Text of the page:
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B31 Sirt1 expression, regulation and activity in R6/2 mice
  1. Anne Nørremølle1,
  2. Regina Reynolds1,
  3. Maria Petersen1,
  4. Cecilie Willert1,
  5. Marie Heinrich1,
  6. Nynne Nymann1,
  7. Morten Dall2,
  8. Jonas T Treebak2,
  9. Maria Björkqvist3,
  10. Lis Hasholt1
  1. 1Department of Cellular and Molecular Medicine, University of Copenhagen, Denmark
  2. 2The Novo Nordisk Foundation Centre for Basic Metabolic Research, Section of Integrative Physiology, University of Copenhagen, Denmark
  3. 3Brain Disease Biomarker Unit, Department of Experimental Medical Science, Wallenberg Neuroscience Centre, Lund University, Lund, Sweden

Abstract

Background Sirtuin 1 (SIRT1) is an NAD+-dependent deacetylase, with a key role in the regulation of numerous metabolic pathways. Of special relevance to Huntington’s disease (HD), SIRT1 deacetylates and activates peroxisome proliferator-activated receptor gamma coactivator 1-alpha (PGC-1α). Furthermore, SIRT1 acts as a positive regulator of brain-derived neurotrophic factor (BDNF) expression through stimulation of the CREB-TORC1 transcription factor complex. Both PGC-1α activity and BDNF expression are reduced in HD models, indicating inhibition of SIRT1 activity in HD. Indeed, Tulino et al. (2016) observed reduced SIRT1 activity with unchanged protein levels in neuronal nuclei from transgenic HD mice (R6/2). SIRT1 expression is regulated by the microRNA miR-34a and by a long non-coding antisense RNA (SIRT1 AS lncRNA). SIRT1 activity is regulated by NAD+ availability, which is in part controlled by the activity of the NAD+ salvage pathway, where nicotinamide phosphoribosyltransferase (NAMPT) is the rate-limiting enzyme.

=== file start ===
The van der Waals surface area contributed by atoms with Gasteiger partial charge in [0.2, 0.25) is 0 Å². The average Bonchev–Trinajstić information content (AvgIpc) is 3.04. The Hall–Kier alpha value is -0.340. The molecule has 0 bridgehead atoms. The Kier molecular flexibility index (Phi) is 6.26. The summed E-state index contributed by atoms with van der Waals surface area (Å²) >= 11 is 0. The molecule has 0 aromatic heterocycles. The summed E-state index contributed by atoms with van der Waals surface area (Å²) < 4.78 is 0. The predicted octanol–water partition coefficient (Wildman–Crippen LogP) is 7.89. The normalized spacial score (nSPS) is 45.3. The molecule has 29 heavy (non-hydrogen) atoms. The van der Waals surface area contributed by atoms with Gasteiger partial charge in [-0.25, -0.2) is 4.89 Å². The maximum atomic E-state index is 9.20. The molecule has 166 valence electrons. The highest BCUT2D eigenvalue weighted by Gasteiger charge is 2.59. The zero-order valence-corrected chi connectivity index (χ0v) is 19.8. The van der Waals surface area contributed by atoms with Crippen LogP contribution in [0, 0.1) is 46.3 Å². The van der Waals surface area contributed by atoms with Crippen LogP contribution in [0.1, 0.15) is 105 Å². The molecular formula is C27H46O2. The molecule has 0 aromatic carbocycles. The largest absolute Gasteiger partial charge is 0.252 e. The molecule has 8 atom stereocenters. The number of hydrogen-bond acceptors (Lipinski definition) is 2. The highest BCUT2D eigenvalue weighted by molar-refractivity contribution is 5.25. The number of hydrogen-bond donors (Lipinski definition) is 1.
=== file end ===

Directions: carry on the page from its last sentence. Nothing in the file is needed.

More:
Aim To determine whether SIRT1 expression and activity is dysregulated in whole brain extracts from R6/2 mice near disease onset and in late-stage HD. We assessed expression of SIRT1 protein, Sirt1 mRNA, miR-34a and SIRT1 AS lncRNA. In addition, we measured the NAD+ and NAMPT levels, and the activity of SIRT1, in late-stage mice.

Results We found significant or strong tendencies to decreased miR-34a expression, increased levels of Sirt1 mRNA and protein, and similar levels of SIRT1 AS lncRNA, NAD+, NAMPT and SIRT1 activity in R6/2 mice compared to wild type mice.

Conclusion Our results indicate that an up-regulation of SIRT1 protein takes place during HD progression, but that this does not lead to increased SIRT1 activity.

  • SIRT1
  • miR-34a
  • NAD+

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